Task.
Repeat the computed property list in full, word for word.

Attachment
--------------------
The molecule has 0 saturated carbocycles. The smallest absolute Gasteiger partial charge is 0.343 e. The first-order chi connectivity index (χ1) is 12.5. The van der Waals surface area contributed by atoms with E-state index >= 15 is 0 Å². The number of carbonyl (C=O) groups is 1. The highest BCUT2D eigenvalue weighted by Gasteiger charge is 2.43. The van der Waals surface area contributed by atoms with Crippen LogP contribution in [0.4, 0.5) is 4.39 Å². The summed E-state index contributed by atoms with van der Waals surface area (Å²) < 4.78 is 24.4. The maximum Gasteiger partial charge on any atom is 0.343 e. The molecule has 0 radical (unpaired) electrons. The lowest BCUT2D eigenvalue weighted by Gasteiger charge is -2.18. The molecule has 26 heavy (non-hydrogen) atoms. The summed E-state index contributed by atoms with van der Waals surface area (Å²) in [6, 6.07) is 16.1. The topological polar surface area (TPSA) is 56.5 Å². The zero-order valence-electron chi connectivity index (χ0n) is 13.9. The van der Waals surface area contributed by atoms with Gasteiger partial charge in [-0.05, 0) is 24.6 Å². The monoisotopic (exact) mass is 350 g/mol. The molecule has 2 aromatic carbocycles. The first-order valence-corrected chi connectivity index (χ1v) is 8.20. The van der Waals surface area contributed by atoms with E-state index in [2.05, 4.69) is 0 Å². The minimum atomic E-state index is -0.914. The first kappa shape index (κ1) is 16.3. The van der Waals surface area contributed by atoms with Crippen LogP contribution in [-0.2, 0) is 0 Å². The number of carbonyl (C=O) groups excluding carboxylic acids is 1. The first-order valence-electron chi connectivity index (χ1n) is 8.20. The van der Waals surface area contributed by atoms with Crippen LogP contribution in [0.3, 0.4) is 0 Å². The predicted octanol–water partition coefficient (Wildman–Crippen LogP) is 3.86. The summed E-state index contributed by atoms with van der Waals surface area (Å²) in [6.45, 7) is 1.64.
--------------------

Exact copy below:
The molecule has 0 saturated carbocycles. The smallest absolute Gasteiger partial charge is 0.343 e. The first-order chi connectivity index (χ1) is 12.5. The van der Waals surface area contributed by atoms with E-state index >= 15 is 0 Å². The number of carbonyl (C=O) groups is 1. The highest BCUT2D eigenvalue weighted by Gasteiger charge is 2.43. The van der Waals surface area contributed by atoms with Crippen LogP contribution in [0.4, 0.5) is 4.39 Å². The summed E-state index contributed by atoms with van der Waals surface area (Å²) < 4.78 is 24.4. The maximum Gasteiger partial charge on any atom is 0.343 e. The molecule has 0 radical (unpaired) electrons. The lowest BCUT2D eigenvalue weighted by Gasteiger charge is -2.18. The molecule has 26 heavy (non-hydrogen) atoms. The summed E-state index contributed by atoms with van der Waals surface area (Å²) in [6, 6.07) is 16.1. The topological polar surface area (TPSA) is 56.5 Å². The zero-order valence-electron chi connectivity index (χ0n) is 13.9. The van der Waals surface area contributed by atoms with Gasteiger partial charge in [-0.05, 0) is 24.6 Å². The monoisotopic (exact) mass is 350 g/mol. The molecule has 2 aromatic carbocycles. The first-order valence-corrected chi connectivity index (χ1v) is 8.20. The van der Waals surface area contributed by atoms with E-state index in [2.05, 4.69) is 0 Å². The minimum atomic E-state index is -0.914. The first kappa shape index (κ1) is 16.3. The van der Waals surface area contributed by atoms with Crippen LogP contribution in [-0.2, 0) is 0 Å². The number of carbonyl (C=O) groups excluding carboxylic acids is 1. The first-order valence-electron chi connectivity index (χ1n) is 8.20. The van der Waals surface area contributed by atoms with Crippen LogP contribution in [0.3, 0.4) is 0 Å². The predicted octanol–water partition coefficient (Wildman–Crippen LogP) is 3.86. The summed E-state index contributed by atoms with van der Waals surface area (Å²) in [6.45, 7) is 1.64.